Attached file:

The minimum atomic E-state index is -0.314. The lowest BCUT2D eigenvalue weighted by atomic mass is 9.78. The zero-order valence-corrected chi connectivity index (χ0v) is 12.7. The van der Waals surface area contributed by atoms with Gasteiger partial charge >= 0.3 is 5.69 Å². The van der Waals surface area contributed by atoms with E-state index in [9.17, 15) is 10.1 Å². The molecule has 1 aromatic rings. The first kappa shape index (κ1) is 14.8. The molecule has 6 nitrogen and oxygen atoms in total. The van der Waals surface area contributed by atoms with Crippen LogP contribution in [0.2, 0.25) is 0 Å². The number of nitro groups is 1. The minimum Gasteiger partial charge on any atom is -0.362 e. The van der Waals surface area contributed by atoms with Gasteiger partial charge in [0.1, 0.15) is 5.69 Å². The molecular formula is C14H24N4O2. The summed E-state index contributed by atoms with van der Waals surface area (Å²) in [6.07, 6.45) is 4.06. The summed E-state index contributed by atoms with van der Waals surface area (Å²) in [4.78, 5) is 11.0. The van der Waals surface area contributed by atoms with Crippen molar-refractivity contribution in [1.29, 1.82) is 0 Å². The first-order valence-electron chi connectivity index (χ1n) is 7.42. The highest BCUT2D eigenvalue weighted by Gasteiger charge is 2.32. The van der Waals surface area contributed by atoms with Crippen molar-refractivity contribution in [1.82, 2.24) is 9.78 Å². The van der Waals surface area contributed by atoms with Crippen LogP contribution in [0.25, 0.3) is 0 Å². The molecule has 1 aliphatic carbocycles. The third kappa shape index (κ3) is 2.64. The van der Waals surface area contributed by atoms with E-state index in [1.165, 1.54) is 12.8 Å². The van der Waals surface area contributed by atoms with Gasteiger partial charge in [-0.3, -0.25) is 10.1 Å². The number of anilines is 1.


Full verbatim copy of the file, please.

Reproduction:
The minimum atomic E-state index is -0.314. The lowest BCUT2D eigenvalue weighted by atomic mass is 9.78. The zero-order valence-corrected chi connectivity index (χ0v) is 12.7. The van der Waals surface area contributed by atoms with Gasteiger partial charge >= 0.3 is 5.69 Å². The van der Waals surface area contributed by atoms with E-state index in [9.17, 15) is 10.1 Å². The molecule has 1 aromatic rings. The first kappa shape index (κ1) is 14.8. The molecule has 6 nitrogen and oxygen atoms in total. The van der Waals surface area contributed by atoms with Crippen LogP contribution in [0.2, 0.25) is 0 Å². The number of nitro groups is 1. The minimum Gasteiger partial charge on any atom is -0.362 e. The van der Waals surface area contributed by atoms with Gasteiger partial charge in [0.1, 0.15) is 5.69 Å². The molecular formula is C14H24N4O2. The summed E-state index contributed by atoms with van der Waals surface area (Å²) in [6.07, 6.45) is 4.06. The summed E-state index contributed by atoms with van der Waals surface area (Å²) in [4.78, 5) is 11.0. The van der Waals surface area contributed by atoms with Crippen molar-refractivity contribution in [1.29, 1.82) is 0 Å². The first-order valence-electron chi connectivity index (χ1n) is 7.42. The highest BCUT2D eigenvalue weighted by Gasteiger charge is 2.32. The van der Waals surface area contributed by atoms with Crippen molar-refractivity contribution in [1.82, 2.24) is 9.78 Å². The van der Waals surface area contributed by atoms with Crippen LogP contribution in [0.25, 0.3) is 0 Å². The molecule has 1 aliphatic carbocycles. The third kappa shape index (κ3) is 2.64. The van der Waals surface area contributed by atoms with E-state index in [1.165, 1.54) is 12.8 Å². The van der Waals surface area contributed by atoms with Gasteiger partial charge in [-0.3, -0.25) is 10.1 Å². The number of anilines is 1.